Perhaps “Moonlight” supporting actor Mahershala Ali was just taking a cue from Jane Fonda.

In 1972, the actress had a golden opportunity to lash out against the Vietnam War — and she passed.

“There’s a great deal to say, and I’m not going to say it tonight,” she said upon reaching the podium to accept the best-actress Oscar for “Klute.”

This year’s winners weren’t expected to be as restrained. Many expected Sunday’s ceremony to be jam-packed with political speeches slamming President Trump’s policies, particularly his push to restrict citizens of select Muslim nations from reaching American shores, and pleas for religious tolerance.

That was certainly the case when Ali won a Screen Actors Guild Award earlier this month. But this time around, the first Muslim to ever win an acting Oscar decided to keep politics at bay. Maybe Ali got the politicking out of his system during the rest of the awards circuit. Maybe he figured the victory spoke for itself.

Whatever the case, one of the night’s most highly anticipated moments turned into a tribute to Ali’s teachers, and to the wife who gave birth to their child four days ago.

Viola Davis, whose supporting-actress win was also expected, has made race a major theme in past acceptance speeches. This time around, her powerful words stretched beyond the color of skin and made room to pay tribute to the late playwright who wrote her part in “Fences” while living in St. Paul.

“I became an artist and thank God I did,” she said, choking back tears. “It’s the only profession that celebrates what it means to live a life. So here’s to August Wilson, who exhumed and exalted the ordinary people.”

Moving moments were delivered with subtlety, not a sledgehammer. One of the evening’s highlights came when NASA pioneer Katherine Johnson, whose story was told in best-picture nominee “Hidden Figures,” got a huge round of applause when she was wheeled out to help present the award for best documentary. Several stars in the audience wiped back tears as the 98-year-old physicist mustered up a hoarse but clearly emotional thanks for the ovation.

First-time host Jimmy Kimmel’s most effective dig at President Trump was urging the “overrated” Meryl Streep to take a bow during his opening monologue. The host didn’t mention the 20-time nominated actress’s tirade against the president at the Golden Globes, but the reference was clear and the audience responded with a wild ovation.

One winner who didn’t shy away from being direct wasn’t even present Sunday.

Iranian filmmaker Asghar Farhadi, who won his second Oscar for best foreign-language movie for “The Salesman,” boycotted the show in protest of the Trump administration’s proposed limits on travel from Iran and six other Muslim-dominated nations. All the nominees in his category had signed a joint statement before the ceremonies expressing their “emphatic disapproval of the climate of fanaticism and nationalism we see today in the U.S.”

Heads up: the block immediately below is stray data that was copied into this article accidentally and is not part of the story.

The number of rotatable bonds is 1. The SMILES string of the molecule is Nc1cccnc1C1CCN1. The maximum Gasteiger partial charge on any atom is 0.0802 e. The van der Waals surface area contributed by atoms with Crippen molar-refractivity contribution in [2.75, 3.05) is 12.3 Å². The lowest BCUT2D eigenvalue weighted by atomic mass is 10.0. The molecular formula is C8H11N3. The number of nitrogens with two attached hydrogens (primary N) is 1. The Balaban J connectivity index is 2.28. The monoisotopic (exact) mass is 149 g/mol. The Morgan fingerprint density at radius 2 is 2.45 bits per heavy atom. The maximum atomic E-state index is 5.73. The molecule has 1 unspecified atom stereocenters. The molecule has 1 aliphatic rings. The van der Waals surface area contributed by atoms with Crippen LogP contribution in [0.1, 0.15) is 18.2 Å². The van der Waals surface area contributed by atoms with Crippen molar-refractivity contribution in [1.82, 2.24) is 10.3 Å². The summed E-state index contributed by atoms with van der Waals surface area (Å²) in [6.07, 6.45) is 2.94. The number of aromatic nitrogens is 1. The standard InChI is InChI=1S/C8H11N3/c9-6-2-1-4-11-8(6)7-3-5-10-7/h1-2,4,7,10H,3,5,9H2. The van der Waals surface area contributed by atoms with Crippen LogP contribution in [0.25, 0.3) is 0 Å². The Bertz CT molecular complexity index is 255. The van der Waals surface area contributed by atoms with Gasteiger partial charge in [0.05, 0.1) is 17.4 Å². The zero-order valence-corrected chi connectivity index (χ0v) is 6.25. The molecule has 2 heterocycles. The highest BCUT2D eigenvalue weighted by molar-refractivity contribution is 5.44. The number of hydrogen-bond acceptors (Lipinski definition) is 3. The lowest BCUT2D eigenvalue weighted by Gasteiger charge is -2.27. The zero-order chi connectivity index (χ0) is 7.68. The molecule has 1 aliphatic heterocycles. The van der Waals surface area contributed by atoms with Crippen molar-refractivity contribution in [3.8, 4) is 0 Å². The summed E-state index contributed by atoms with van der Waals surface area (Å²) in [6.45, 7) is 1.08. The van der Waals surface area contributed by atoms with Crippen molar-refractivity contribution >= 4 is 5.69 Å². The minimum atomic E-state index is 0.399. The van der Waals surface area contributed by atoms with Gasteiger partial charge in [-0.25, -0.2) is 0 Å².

Farhadi followed that up in an acceptance speech, read on his behalf, that slammed the Trump administration’s “inhumane laws.”

In accepting the award for best adapted screenplay, “Moonlight”’s Barry Jenkins vowed that the film industry would be there for people who don’t feel like they have support otherwise. His writing partner Tarell Alvin McCraney paid tribute to the “black and brown” kids who are gay or non-gender-conforming.

When “Moonlight” pulled out the upset win at the end of the evening, co-producer Adele Romanski said she hoped “it’s inspiring to people, little black boys and brown girls and other folks watching at home who feel marginalized and who take some inspiration from seeing this beautiful group of artists.” It was a triumphant moment, but nothing to stir up trouble.

Actor Gael Garcia Bernal was one of the few presenters with a political agenda.

“As a Mexican, as a Latin American, as a migrant worker, as a human being, I am against any form of wall that wants to separate us,” he said.

But early on, there were signals that politics would not have be as high-profile as some expected, starting with Justin Timberlake’s opening number that urged the audience to “dance, dance, dance.”

In some ways, Kimmel was the ideal host in these polarizing times, with more of an interest in orchestrating gentle pranks than channeling Jon Stewart. He mainly stuck to keeping the room in a loose mood, and he did so by going after familiar targets: Mel Gibson’s past, actresses’ weight, fake nemesis Matt Damon. He dropped candy on the decked-out audience. He did take a few direct shots at the president, but probably not enough to trigger tweets from the White House.

“I want to say thank you to Donald Trump,” he said during his monologue. “Remember last year when it seemed like the Oscars were racist? It’s gone.”

But in the end it was the Academy voters, not the big-name stars, that made the strongest statements of all.


Twitter: @nealjustin